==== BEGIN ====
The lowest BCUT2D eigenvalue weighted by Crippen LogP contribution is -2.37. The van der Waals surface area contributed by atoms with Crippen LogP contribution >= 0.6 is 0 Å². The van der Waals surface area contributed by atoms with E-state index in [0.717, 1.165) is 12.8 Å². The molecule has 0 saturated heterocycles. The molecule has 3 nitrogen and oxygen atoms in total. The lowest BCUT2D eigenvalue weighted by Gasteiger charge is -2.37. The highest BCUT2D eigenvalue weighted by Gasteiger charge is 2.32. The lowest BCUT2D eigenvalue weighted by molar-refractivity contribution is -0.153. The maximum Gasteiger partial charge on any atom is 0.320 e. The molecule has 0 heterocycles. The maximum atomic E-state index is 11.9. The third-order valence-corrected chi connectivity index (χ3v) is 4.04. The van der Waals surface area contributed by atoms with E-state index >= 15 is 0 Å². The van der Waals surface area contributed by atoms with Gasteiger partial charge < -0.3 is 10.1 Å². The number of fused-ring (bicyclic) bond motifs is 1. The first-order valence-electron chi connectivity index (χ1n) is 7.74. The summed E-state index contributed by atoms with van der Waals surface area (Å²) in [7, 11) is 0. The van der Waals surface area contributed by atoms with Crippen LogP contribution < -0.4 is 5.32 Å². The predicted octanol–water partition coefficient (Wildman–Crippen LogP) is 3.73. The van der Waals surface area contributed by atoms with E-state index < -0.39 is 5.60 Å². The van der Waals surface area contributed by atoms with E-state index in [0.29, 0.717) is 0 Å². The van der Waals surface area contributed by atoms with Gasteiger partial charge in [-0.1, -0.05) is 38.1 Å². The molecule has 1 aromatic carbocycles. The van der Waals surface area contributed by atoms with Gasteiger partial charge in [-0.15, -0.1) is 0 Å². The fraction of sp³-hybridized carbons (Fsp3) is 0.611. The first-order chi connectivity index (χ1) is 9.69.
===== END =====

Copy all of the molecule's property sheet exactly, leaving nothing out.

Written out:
The lowest BCUT2D eigenvalue weighted by Crippen LogP contribution is -2.37. The van der Waals surface area contributed by atoms with Crippen LogP contribution >= 0.6 is 0 Å². The van der Waals surface area contributed by atoms with E-state index in [0.717, 1.165) is 12.8 Å². The molecule has 0 saturated heterocycles. The molecule has 3 nitrogen and oxygen atoms in total. The lowest BCUT2D eigenvalue weighted by Gasteiger charge is -2.37. The highest BCUT2D eigenvalue weighted by Gasteiger charge is 2.32. The lowest BCUT2D eigenvalue weighted by molar-refractivity contribution is -0.153. The maximum Gasteiger partial charge on any atom is 0.320 e. The molecule has 0 heterocycles. The maximum atomic E-state index is 11.9. The third-order valence-corrected chi connectivity index (χ3v) is 4.04. The van der Waals surface area contributed by atoms with E-state index >= 15 is 0 Å². The van der Waals surface area contributed by atoms with Gasteiger partial charge < -0.3 is 10.1 Å². The number of fused-ring (bicyclic) bond motifs is 1. The first-order valence-electron chi connectivity index (χ1n) is 7.74. The summed E-state index contributed by atoms with van der Waals surface area (Å²) in [7, 11) is 0. The van der Waals surface area contributed by atoms with Crippen LogP contribution < -0.4 is 5.32 Å². The predicted octanol–water partition coefficient (Wildman–Crippen LogP) is 3.73. The van der Waals surface area contributed by atoms with E-state index < -0.39 is 5.60 Å². The van der Waals surface area contributed by atoms with E-state index in [0.29, 0.717) is 0 Å². The van der Waals surface area contributed by atoms with Gasteiger partial charge in [-0.1, -0.05) is 38.1 Å². The molecule has 1 aromatic carbocycles. The van der Waals surface area contributed by atoms with Gasteiger partial charge in [-0.15, -0.1) is 0 Å². The fraction of sp³-hybridized carbons (Fsp3) is 0.611. The first-order chi connectivity index (χ1) is 9.69.